I imagine all this will be discussed by players, coaches and administrators of yesteryear when the Leeds & District League holds a reunion on Friday at the Irish Centre on York Road. Old-timers will definitely be discussing rule changes invoked since their day and my own two-pennorth will be the need to revert to just two substitutes as a way of limiting the impact of Big Misters to the detriment of halfbacks, together with my hope that contested scrimmages (never mind the apologies we’ve had for scrums in recent years) will be brought back.
Fat chance on the latter notion, I think, but if you don’t ask you don’t get.
At least the RFL has confirmed that scrums, such as they are, will be brought back in 2022. I’ve asked winter-based competitions such as the Pennine League, the Student Rugby League and the Women’s League how they will approach this, given that the rule change will be invoked halfway through their seasons. All are mulling the matter over and taking advice, with the options as I see it being a) to allow scrums (and the tweaking on ball-stealing) straight away, which I imagine cannot be done, b) to bring the changes in on New Year’s Day or c) wait until the 2022-23 season to introduce them.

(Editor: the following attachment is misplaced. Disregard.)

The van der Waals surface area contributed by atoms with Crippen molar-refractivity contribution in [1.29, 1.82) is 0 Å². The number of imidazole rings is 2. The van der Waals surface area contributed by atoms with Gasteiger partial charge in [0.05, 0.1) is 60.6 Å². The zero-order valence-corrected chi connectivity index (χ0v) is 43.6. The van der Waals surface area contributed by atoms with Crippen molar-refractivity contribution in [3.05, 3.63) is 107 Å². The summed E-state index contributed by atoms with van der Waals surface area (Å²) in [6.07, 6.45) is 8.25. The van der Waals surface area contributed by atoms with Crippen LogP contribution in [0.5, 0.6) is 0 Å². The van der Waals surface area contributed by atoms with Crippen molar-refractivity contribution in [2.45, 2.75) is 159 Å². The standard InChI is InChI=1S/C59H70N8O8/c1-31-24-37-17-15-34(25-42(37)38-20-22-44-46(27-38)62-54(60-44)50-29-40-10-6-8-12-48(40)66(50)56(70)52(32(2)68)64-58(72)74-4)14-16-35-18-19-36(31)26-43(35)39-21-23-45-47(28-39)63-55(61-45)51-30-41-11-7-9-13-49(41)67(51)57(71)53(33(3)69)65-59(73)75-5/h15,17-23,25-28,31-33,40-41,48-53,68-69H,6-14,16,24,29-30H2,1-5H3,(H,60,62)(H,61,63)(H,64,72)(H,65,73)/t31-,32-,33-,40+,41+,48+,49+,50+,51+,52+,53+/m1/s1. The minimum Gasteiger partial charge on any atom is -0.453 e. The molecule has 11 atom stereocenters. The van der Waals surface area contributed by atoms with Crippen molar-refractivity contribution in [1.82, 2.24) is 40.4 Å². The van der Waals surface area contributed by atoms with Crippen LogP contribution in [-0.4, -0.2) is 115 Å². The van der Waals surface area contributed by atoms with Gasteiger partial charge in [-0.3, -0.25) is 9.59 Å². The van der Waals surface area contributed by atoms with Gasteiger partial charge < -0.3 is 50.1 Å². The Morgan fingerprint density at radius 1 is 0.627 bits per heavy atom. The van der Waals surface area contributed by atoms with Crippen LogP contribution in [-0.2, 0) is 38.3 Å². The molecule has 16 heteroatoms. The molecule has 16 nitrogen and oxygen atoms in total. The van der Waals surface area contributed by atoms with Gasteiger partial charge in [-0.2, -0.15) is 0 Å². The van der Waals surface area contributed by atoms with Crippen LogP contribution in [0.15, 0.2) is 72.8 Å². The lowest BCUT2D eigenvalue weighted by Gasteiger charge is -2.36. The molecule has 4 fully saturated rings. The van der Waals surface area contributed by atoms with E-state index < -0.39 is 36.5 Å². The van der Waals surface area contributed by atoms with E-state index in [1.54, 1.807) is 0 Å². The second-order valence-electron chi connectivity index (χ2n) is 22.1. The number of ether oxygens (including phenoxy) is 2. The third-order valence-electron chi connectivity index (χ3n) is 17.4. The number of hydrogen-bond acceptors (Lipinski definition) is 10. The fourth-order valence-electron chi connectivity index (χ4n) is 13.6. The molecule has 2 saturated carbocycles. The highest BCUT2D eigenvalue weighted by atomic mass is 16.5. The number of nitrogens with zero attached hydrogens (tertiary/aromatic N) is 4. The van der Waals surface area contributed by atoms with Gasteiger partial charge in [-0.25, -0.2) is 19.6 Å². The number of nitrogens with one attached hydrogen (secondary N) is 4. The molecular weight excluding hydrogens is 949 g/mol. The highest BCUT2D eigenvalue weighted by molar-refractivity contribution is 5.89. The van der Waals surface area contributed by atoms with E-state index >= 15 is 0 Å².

The confusion is caused by the fact that we now have summer and winter seasons. For my money I’d ditch the summer notion, but I reckon that horse has bolted as many players have never known anything different. Although I do wonder whether global warming, if it continues, could make our minds up for us. In which case Rugby League could be the last thing on our minds anyway.